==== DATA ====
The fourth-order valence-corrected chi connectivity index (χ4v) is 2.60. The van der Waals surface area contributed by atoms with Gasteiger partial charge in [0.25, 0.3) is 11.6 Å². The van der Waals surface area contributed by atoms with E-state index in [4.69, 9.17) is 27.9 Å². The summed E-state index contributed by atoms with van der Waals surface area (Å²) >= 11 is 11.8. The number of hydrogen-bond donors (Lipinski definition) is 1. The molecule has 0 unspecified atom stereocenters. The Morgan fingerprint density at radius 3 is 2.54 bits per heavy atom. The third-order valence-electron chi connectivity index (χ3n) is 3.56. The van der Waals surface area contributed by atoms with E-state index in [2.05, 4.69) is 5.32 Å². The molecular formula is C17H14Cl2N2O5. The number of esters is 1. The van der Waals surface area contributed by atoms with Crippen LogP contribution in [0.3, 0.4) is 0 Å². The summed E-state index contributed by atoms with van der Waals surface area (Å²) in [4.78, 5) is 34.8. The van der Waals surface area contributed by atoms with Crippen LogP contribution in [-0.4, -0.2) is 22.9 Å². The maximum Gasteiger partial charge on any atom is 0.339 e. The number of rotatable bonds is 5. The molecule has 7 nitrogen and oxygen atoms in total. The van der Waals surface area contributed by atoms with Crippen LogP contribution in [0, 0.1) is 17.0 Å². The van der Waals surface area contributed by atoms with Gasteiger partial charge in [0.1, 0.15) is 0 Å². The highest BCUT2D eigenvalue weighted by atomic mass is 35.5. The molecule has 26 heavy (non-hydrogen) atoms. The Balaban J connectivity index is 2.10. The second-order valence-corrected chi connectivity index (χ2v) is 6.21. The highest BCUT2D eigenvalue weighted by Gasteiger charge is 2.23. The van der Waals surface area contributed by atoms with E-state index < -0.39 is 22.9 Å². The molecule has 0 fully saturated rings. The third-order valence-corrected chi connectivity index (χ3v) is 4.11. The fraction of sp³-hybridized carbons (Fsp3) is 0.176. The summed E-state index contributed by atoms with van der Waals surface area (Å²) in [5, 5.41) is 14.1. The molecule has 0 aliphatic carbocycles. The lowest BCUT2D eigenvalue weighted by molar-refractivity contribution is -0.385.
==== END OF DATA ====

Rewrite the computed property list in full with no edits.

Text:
The fourth-order valence-corrected chi connectivity index (χ4v) is 2.60. The van der Waals surface area contributed by atoms with Gasteiger partial charge in [0.25, 0.3) is 11.6 Å². The van der Waals surface area contributed by atoms with E-state index in [4.69, 9.17) is 27.9 Å². The summed E-state index contributed by atoms with van der Waals surface area (Å²) >= 11 is 11.8. The number of hydrogen-bond donors (Lipinski definition) is 1. The molecule has 0 unspecified atom stereocenters. The Morgan fingerprint density at radius 3 is 2.54 bits per heavy atom. The third-order valence-electron chi connectivity index (χ3n) is 3.56. The van der Waals surface area contributed by atoms with E-state index in [2.05, 4.69) is 5.32 Å². The molecular formula is C17H14Cl2N2O5. The number of esters is 1. The van der Waals surface area contributed by atoms with Crippen LogP contribution in [0.3, 0.4) is 0 Å². The summed E-state index contributed by atoms with van der Waals surface area (Å²) in [4.78, 5) is 34.8. The van der Waals surface area contributed by atoms with Crippen LogP contribution in [-0.4, -0.2) is 22.9 Å². The maximum Gasteiger partial charge on any atom is 0.339 e. The number of rotatable bonds is 5. The molecule has 7 nitrogen and oxygen atoms in total. The van der Waals surface area contributed by atoms with Crippen LogP contribution in [0, 0.1) is 17.0 Å². The van der Waals surface area contributed by atoms with Gasteiger partial charge in [0.1, 0.15) is 0 Å². The highest BCUT2D eigenvalue weighted by atomic mass is 35.5. The molecule has 26 heavy (non-hydrogen) atoms. The Balaban J connectivity index is 2.10. The second-order valence-corrected chi connectivity index (χ2v) is 6.21. The highest BCUT2D eigenvalue weighted by Gasteiger charge is 2.23. The van der Waals surface area contributed by atoms with E-state index < -0.39 is 22.9 Å². The molecule has 0 fully saturated rings. The third-order valence-corrected chi connectivity index (χ3v) is 4.11. The fraction of sp³-hybridized carbons (Fsp3) is 0.176. The summed E-state index contributed by atoms with van der Waals surface area (Å²) in [5, 5.41) is 14.1. The molecule has 0 aliphatic carbocycles. The lowest BCUT2D eigenvalue weighted by molar-refractivity contribution is -0.385.